SPORTS
June 19, 2007 | By PAUL DOMOWITCH, pdomo@aol.com
CHICAGO - As the overseer of America's most violent sport, it disturbs NFL commissioner Roger Goodell that many people think his league has turned a blind eye to the issue of concussions. "The thing that troubles me most is people think we've had our head in the sand [about concussions] and we haven't," Goodell told the Daily News late last week. "We've been studying this issue for 13 years. I think we've been very responsible. "On the other hand, we don't have all the answers.
BUSINESS
November 12, 2006 | By Jane M. Von Bergen INQUIRER STAFF WRITER
The only thing good that career salesman Alan Currie could say about himself on the day he accepted a high-stakes sales job five years ago was that at least he managed to sell himself into a job. He didn't deserve it, he told himself. "I'm a complete fraud. " Currie's self-denigrating song is typical of adults with ADHD, attention deficit/hyperactivity disorder. They replay it as they count their offenses - office disaster zones of haphazard piles, misplaced documents, and lost phone numbers, or the wrong thing said at the wrong time.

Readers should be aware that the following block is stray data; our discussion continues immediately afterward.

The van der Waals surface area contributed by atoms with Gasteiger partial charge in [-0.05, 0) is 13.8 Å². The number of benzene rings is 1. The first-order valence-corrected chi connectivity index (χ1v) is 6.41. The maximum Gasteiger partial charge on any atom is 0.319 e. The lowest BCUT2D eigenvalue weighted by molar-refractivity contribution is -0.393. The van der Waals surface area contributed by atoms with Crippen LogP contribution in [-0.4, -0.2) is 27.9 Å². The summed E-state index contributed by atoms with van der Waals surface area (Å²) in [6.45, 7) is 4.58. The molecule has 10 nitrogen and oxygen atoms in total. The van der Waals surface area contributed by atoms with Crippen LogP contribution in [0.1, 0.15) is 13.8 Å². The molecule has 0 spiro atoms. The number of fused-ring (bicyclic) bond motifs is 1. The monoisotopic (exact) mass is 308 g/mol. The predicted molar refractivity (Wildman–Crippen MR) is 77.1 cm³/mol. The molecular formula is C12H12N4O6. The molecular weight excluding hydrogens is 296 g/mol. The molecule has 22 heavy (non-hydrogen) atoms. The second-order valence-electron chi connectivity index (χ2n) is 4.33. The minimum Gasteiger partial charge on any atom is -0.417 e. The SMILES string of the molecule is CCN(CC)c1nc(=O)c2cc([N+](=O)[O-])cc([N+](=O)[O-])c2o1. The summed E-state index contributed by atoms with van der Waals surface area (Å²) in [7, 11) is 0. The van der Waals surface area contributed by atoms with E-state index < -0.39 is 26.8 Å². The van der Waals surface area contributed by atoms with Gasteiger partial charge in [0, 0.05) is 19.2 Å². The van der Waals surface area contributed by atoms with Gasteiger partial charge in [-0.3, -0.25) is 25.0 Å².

NEWS
July 27, 2006
THE CONCEPT of lying is even more pervasive than illustrated in the July 5 op-ed by Jim Castagnera. Apart from the examples of "Scooter" Libby and President Clinton, we know that politicians in general lie when they consistently promise what they can't deliver. Men consistently lie to seduce women. Advertisers lie when they bury significant information about their products in the fine print. From the medical viewpoint, people may lie because they just can't help it. Like compulsive gambling, there is a medical disorder called pathological lying.
NEWS
June 16, 2001 | By Ralph Vigoda INQUIRER STAFF WRITER
A Massachusetts truck driver who caused a fiery, 13-vehicle crash in September on the Schuylkill Expressway that killed three young people will not be charged with a crime, Montgomery County District Attorney Bruce L. Castor Jr. said yesterday. Castor said an investigation had shown that Walter Seifert, 64, was unaware that he had a brain disorder that clouded his judgment at the time of the accident. He did not identify the type of disorder. "The MRI revealed brain damage in his recent past that resulted from a lack of oxygen," Castor said.
NEWS
June 4, 2001 | By Dennie G. Baker